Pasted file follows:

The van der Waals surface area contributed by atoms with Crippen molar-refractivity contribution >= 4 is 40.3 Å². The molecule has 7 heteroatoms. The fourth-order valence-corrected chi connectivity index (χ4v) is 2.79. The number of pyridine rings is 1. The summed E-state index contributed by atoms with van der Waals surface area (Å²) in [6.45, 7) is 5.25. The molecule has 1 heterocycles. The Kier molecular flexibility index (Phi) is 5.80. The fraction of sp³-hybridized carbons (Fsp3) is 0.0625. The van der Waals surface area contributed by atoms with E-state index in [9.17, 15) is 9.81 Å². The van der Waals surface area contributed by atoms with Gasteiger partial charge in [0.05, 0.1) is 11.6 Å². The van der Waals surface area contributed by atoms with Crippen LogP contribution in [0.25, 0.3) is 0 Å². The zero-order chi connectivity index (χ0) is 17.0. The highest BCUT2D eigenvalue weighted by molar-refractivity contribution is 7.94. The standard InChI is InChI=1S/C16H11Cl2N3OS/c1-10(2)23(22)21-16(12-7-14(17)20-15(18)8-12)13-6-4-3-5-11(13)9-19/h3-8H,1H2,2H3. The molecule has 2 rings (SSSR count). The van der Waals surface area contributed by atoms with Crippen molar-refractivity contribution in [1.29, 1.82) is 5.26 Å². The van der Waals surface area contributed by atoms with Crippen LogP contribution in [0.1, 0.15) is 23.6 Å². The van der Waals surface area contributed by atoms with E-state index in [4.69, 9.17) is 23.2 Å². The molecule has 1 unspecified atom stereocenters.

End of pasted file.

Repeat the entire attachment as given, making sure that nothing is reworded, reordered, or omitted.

The van der Waals surface area contributed by atoms with Crippen molar-refractivity contribution >= 4 is 40.3 Å². The molecule has 7 heteroatoms. The fourth-order valence-corrected chi connectivity index (χ4v) is 2.79. The number of pyridine rings is 1. The summed E-state index contributed by atoms with van der Waals surface area (Å²) in [6.45, 7) is 5.25. The molecule has 1 heterocycles. The Kier molecular flexibility index (Phi) is 5.80. The fraction of sp³-hybridized carbons (Fsp3) is 0.0625. The van der Waals surface area contributed by atoms with E-state index in [9.17, 15) is 9.81 Å². The van der Waals surface area contributed by atoms with Gasteiger partial charge in [0.05, 0.1) is 11.6 Å². The van der Waals surface area contributed by atoms with Crippen LogP contribution in [0.25, 0.3) is 0 Å². The zero-order chi connectivity index (χ0) is 17.0. The highest BCUT2D eigenvalue weighted by molar-refractivity contribution is 7.94. The standard InChI is InChI=1S/C16H11Cl2N3OS/c1-10(2)23(22)21-16(12-7-14(17)20-15(18)8-12)13-6-4-3-5-11(13)9-19/h3-8H,1H2,2H3. The molecule has 2 rings (SSSR count). The van der Waals surface area contributed by atoms with Crippen molar-refractivity contribution in [1.29, 1.82) is 5.26 Å². The van der Waals surface area contributed by atoms with Crippen LogP contribution in [0.1, 0.15) is 23.6 Å². The van der Waals surface area contributed by atoms with E-state index in [4.69, 9.17) is 23.2 Å². The molecule has 1 unspecified atom stereocenters.